In this tutorial, we will show you how to install and configure Apache Kafka on an Ubuntu 16.04 VPS.
Apache Kafka is one of the most popular open-source stream processing software platforms available. Developed by the Apache Software Foundation, Apache Kafka is written in Scala and Java. The project aims to provide a unified, high-throughput, low-latency platform for handling real-time data feeds. It’s a scalable, fault-tolerant, publish-subscribe messaging system that allows you to build distributed applications. Let’s begin with the installation.
- A server with a minimum of 4GB of RAM is required. This tutorial focuses on installing Apache Kafka on a VPS running Ubuntu 16.04 Server, but this may work with other distrubutions, or newer versions of Ubuntu Server.
- SSH root access to the server, or a user account with administrative access.
Step 1. Getting Started
First, you need to log in to your server via SSH as the root user or as an admin account:
ssh root@IP_ADDRESS -p PORT_NUMBER
and replace “IP_ADDRESS” and “PORT_NUMBER” with your actual server IP address and SSH port number.
Before we begin with the installation, let’s make sure that your Ubuntu 16.04 server is up-to-date by running the following commands:
apt-get update apt-get upgrade
Step 2. Install Java
Kafka is a Java based application, so we will need to install OpenJDK 8 on our server. To do this, run the following command:
apt-get install openjdk-8-jdk
To verify if the installation is completed, you can execute the following command:
The following output should be displayed on your screen:
openjdk version "1.8.0_191" OpenJDK Runtime Environment (build 1.8.0_191-8u191-b12-0ubuntu0.16.04.1-b12) OpenJDK 64-Bit Server VM (build 25.191-b12, mixed mode)
Step 3. Install ZooKeeper
ZooKeeper is an open-source service for maintaining configuration information, providing distributed synchronization, naming and providing group services, and so on. We will be using this service to manage the Kafka cluster state.
We can install ZooKeeper from the Ubuntu’s default repository with the following command:
apt-get install zookeeperd
The service should be running on port 2181 by default. To confirm if the installation is completed and if the service is running, we can run the following command:
netstat -tnlp | grep :2181
The following output confirms that the service is running:
tcp6 0 0 :::2181 :::* LISTEN
You can also use the following command to check the status of the service:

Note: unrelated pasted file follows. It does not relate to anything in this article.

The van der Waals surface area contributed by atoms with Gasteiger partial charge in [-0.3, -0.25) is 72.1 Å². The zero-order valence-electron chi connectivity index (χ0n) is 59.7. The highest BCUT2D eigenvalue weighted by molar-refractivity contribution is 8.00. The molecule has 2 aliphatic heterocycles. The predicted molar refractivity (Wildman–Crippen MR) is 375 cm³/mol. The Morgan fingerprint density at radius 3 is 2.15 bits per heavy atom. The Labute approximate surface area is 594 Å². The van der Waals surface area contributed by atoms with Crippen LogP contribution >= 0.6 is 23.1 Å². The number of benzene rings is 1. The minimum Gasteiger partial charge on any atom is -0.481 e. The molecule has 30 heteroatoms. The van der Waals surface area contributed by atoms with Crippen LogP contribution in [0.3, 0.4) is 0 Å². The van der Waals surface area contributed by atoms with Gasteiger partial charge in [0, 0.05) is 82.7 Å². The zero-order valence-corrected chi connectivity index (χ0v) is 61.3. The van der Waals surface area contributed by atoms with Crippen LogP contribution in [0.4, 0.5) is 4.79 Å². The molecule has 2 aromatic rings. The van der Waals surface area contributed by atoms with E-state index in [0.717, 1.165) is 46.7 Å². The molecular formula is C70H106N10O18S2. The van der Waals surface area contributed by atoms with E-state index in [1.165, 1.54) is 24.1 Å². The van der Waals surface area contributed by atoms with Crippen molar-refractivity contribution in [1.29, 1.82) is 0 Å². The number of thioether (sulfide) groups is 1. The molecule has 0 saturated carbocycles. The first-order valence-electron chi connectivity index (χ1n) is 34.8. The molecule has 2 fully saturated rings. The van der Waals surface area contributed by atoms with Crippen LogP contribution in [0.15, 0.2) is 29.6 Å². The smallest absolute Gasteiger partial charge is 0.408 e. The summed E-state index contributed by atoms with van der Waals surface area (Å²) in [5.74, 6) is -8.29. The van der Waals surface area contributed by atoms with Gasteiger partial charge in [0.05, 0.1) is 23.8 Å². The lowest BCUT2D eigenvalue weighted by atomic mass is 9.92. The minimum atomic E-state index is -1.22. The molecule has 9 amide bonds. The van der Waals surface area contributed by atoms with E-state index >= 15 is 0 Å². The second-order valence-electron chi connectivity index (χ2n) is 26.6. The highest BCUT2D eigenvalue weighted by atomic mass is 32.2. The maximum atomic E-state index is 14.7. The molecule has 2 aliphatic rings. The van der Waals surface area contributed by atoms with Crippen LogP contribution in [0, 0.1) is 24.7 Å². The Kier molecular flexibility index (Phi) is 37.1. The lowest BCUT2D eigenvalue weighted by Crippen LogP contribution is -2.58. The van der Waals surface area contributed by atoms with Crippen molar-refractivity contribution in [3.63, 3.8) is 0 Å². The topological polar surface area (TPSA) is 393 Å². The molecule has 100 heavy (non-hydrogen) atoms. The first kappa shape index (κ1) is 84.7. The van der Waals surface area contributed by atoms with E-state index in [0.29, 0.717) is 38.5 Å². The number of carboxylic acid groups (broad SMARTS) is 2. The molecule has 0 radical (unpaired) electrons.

systemctl status zookeeper
To stop the service, you can run:
systemctl stop zookeeper
And to start the service:
systemctl start zookeeper
Step 4. Create a Kafka User
For security reasons, it is recommended that we create a dedicated user for our Kafka service.
To create a new user with a dedicated home directory, execute the following command:
useradd kafka -m
Once the user is created, you can set a new password for it with:
Make sure you enter a strong password and press [Enter]. Next, add the user to the sudo group with:
adduser kafka sudo
And log in as the kafka user with:
Step 5. Install Apache Kafka
Let’s create a new directory for our Apache Kafka installation with:
You can then navigate to this directory with:
Next, find the download link of the latest Apache Kafka installation from this page: https://kafka.apache.org/downloads
You can use the
wget command to download the file. The command below might be an older version of Apache Kafka:
Extract the archive in the current directory with:
tar -xvzf kafka_2.11-2.1.0.tgz --strip 1
You can also delete the original installation file with:
To create a
systemd startup service for Kafka, run the following command:
Enter the following content and save the file:
[Unit] Requires=zookeeper.service After=zookeeper.service [Service] User=kafka ExecStart=/home/kafka/kafka/bin/kafka-server-start.sh /home/kafka/kafka/config/server.properties ExecStop=/home/kafka/kafka/bin/kafka-server-stop.sh [Install] WantedBy=multi-user.target
The service will also check and make sure that the ZooKeeper service we have set up previously is also up and running before it attempts to start the Kafka service.
You can now try to start the Kafka service with the following command:
systemctl start kafka
To check the status of the Kafka service and make sure it is properly started, run the following command:
systemctl status kafka
You should see the following output on your screen:
● kafka.service Loaded: loaded (/etc/systemd/system/kafka.service; disabled; vendor preset: enabled) Active: active (running) since Wed 2018-11-28 12:31:10 CST; 9s ago Main PID: 10583 (java) CGroup: /system.slice/kafka.service
To make sure that the Kafka service gets started automatically after a server reboot, run the following command:
systemctl enable kafka
That’s it. Apache Kafka has been installed and it is now running on your server.
Of course, you don’t have to install Apache Kafka on Ubuntu 16.04 if you use one of our Managed VPS Support services, in which case you can simply ask our expert Linux admins to install and configure Apache Kafka for you, as well as set up any additional software that you might need. They are available 24×7 and will take care of your request immediately.
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